LinkedIn: it’s what you make of it. You can use the site actively and on a regular (read: daily or weekly) basis, or you can construct a profile in your leisure and log on once or twice a year to endorse your best friend’s skills, per her incessant pleadings. We’ll give you a hint — the first option is to your advantage. In fact, LinkedIn is a tool you’ll want to utilize ASAP (and with the recent mobile redesign, navigating the app is easier than ever!).
In the spirit of the site, we grilled bona fide LinkedIn expert Catherine Fisher on her tips and tricks for networking, nailing the interview, and eventually landing your dream job — all thanks to the Internet.
1. Find influencers in your desired industry on LinkedIn, and seek to make a connection through yours.
“If you’re not already connected with [these people] on LinkedIn, you can ask someone in your LinkedIn network who is connected with them to make an introduction. I think if you’re taking someone’s time [for a recommendation], you should be really clear with your questions for them, and really what it is that you would love to hear from them. [Say], ‘Hey, listen, I’ve been thinking about changing industries, and I see that you’re connected with this person who is really well-known in that industry, and I would love the opportunity to ask a couple of questions. Would you mind making an introduction?’ I think just being as clear as possible about what you want to get out of that is the best way to go.”
2. Take courses using Lynda.com.
“I think [college students] should be reading as much as they can, paying attention to the different industries, [and] talking to as many people as they can to really get an understanding of what is out there and what skills are needed. And if you’re lacking in skills, we have Lynda.com, which you can take courses on. Let’s say you want to go into content marketing, but you need to have some basic information . . . you can actually get those skills by taking these courses. Take that time to invest in getting the knowledge you need.”
3. Stalk (yes, stalk) hiring managers and interviewers on LinkedIn.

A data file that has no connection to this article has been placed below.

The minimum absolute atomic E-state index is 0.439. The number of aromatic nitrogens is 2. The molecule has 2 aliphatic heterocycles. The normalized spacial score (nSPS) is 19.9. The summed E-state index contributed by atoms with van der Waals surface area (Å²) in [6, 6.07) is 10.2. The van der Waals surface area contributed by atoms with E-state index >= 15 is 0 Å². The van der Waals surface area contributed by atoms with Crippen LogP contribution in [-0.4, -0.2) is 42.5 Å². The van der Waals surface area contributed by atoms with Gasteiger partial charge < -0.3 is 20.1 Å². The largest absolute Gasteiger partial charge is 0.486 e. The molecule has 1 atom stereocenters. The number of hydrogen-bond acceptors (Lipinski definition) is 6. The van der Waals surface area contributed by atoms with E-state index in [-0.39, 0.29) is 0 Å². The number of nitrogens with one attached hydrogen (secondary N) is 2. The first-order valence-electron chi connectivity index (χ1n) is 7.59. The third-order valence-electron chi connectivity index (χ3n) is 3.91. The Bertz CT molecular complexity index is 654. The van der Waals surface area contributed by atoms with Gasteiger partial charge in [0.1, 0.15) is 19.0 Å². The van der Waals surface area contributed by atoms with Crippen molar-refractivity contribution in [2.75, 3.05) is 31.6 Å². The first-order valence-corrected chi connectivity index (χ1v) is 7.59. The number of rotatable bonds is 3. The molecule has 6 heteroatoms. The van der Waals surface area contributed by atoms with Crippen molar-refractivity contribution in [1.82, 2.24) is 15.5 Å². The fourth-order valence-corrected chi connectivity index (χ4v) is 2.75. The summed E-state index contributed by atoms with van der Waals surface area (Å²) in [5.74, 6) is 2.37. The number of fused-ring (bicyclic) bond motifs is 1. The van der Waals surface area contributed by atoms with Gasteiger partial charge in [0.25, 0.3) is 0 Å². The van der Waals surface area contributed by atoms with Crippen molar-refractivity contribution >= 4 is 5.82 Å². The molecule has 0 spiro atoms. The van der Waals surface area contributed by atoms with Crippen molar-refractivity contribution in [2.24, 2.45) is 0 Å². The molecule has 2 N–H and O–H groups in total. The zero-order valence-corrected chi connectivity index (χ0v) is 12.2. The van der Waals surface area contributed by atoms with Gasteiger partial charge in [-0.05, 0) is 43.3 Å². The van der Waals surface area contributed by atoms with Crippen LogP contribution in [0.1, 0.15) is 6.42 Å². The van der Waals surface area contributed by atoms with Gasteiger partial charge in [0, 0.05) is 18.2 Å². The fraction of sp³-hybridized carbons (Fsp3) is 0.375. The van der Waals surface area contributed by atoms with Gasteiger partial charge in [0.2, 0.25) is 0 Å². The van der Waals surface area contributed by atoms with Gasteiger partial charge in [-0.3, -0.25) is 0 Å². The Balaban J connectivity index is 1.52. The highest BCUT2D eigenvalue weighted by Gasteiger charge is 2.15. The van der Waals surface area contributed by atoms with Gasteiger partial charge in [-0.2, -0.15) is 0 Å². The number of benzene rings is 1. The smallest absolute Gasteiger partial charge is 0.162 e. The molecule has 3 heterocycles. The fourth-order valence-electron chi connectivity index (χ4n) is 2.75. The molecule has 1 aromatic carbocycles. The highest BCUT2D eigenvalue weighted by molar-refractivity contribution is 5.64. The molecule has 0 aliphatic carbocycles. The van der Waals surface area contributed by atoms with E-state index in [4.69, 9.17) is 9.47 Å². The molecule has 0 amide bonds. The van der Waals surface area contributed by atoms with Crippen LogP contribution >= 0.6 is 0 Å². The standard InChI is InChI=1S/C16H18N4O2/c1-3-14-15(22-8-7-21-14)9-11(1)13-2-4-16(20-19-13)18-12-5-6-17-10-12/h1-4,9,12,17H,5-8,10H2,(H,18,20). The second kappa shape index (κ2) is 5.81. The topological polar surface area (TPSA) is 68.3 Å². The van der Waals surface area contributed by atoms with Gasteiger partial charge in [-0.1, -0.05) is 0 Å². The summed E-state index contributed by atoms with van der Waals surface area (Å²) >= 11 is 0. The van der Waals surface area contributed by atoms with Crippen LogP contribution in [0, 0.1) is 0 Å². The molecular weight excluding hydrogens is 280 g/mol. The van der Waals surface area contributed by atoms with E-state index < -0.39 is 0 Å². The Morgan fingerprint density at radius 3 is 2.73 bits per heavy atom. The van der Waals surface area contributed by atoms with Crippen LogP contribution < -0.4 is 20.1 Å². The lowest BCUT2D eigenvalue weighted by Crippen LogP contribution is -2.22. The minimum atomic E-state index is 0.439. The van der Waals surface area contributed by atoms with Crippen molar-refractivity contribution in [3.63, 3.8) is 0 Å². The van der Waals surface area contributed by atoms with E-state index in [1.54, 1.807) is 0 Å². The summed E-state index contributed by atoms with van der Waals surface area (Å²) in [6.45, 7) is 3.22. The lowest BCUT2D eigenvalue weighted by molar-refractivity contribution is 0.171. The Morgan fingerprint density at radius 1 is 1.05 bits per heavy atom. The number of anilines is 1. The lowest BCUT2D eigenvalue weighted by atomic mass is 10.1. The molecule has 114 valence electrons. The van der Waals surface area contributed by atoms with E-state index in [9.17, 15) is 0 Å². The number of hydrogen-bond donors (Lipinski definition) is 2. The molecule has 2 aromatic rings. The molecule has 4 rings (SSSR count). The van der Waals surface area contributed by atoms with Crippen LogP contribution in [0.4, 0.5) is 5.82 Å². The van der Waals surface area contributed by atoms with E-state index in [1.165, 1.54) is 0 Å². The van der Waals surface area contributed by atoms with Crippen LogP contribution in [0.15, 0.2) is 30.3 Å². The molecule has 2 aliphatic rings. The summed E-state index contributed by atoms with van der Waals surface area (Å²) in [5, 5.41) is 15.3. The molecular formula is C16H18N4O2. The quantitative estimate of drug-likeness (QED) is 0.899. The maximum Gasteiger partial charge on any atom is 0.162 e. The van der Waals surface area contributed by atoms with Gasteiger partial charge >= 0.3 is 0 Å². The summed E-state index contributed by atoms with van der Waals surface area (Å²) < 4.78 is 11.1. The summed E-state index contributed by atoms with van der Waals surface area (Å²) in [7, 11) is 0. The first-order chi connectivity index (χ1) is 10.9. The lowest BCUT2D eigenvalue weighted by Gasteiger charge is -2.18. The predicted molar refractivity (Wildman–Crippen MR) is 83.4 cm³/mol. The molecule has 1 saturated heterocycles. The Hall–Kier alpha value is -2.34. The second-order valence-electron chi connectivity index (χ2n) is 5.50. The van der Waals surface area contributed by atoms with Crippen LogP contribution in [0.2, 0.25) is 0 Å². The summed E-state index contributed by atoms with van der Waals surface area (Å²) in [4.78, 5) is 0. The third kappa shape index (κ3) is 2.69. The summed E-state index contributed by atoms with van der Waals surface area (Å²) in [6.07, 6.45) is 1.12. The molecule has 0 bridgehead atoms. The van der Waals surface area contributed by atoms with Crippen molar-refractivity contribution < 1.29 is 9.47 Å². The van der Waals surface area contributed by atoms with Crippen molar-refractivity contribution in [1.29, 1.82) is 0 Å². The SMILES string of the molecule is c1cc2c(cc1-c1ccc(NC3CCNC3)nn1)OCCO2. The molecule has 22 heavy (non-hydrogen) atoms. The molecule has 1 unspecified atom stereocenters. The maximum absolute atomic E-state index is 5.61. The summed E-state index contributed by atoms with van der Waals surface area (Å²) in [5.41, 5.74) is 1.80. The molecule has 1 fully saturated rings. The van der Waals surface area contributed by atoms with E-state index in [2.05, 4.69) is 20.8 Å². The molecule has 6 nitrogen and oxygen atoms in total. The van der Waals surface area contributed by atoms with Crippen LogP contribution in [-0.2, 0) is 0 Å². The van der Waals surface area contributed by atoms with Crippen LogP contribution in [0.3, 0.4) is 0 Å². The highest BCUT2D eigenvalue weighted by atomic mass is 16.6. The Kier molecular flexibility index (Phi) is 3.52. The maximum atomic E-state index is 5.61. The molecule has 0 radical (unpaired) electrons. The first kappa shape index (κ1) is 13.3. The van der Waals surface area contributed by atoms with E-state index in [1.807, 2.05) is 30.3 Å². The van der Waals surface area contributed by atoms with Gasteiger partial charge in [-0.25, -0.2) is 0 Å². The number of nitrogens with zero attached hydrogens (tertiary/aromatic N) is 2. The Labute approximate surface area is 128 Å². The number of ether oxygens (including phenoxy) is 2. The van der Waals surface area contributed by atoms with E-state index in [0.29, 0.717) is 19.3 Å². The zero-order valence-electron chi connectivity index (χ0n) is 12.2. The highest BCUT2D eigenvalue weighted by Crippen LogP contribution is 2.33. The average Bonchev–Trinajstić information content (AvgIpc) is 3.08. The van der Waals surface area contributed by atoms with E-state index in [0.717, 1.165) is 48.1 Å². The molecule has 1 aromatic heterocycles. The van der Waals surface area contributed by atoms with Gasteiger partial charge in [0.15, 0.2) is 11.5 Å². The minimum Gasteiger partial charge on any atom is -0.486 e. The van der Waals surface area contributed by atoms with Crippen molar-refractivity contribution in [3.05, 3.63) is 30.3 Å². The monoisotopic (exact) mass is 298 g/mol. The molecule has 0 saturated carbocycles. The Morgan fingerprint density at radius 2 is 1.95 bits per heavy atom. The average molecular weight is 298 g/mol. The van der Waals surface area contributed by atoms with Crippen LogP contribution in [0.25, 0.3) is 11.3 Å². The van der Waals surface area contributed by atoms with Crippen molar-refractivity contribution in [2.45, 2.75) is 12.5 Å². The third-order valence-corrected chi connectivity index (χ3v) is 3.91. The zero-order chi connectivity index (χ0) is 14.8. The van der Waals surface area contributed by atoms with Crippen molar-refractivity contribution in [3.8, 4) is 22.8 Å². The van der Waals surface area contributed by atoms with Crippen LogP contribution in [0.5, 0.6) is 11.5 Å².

“I think you have to be prepared when you go into an interview. You should be looking up the person who you’re interviewing with [on LinkedIn]. You would be surprised at how many commonalities you may have. Maybe you went to the same school, maybe you have connections in common. That is the best way to form a conversation starter.”
4. Provide as much information as you can on your LinkedIn profile.
“Your LinkedIn profile is really the first impression that hiring managers are going to see. So you want to make sure that you’re really showing your best self in that profile. The more information you provide people about your experience and what you’re interested in, the better. They can more quickly come to a decision if you’d be the right candidate. As much as you can, include videos, photos, and presentations that you’ve done on your LinkedIn profile.”
5. Include a professional photo of yourself.
“You also want to make sure that you are optimizing your profile so that it’s more searchable. One of the first things I always recommend is to make sure you always have that profile photo. I think if you have the profile photo on LinkedIn, it really turns your profile into your own. This is you as a professional, and how you’re being represented. And that profile photo actually makes you 14 times more likely to be viewed.”
6. Write a detailed summary.
“In the summary section of the profile, our recommendation is to have 40 words or more.”
7. Volunteer experience is more important than you’d think.
“Another interesting tidbit is we did a study and found that 42 percent of hiring managers view volunteer experience as work experience. So if you have some great volunteer experience, you should include that. Let’s say you want to get into social media, and you volunteered some time for a local charity and you helped them with their social media . . . that’s considered experience!”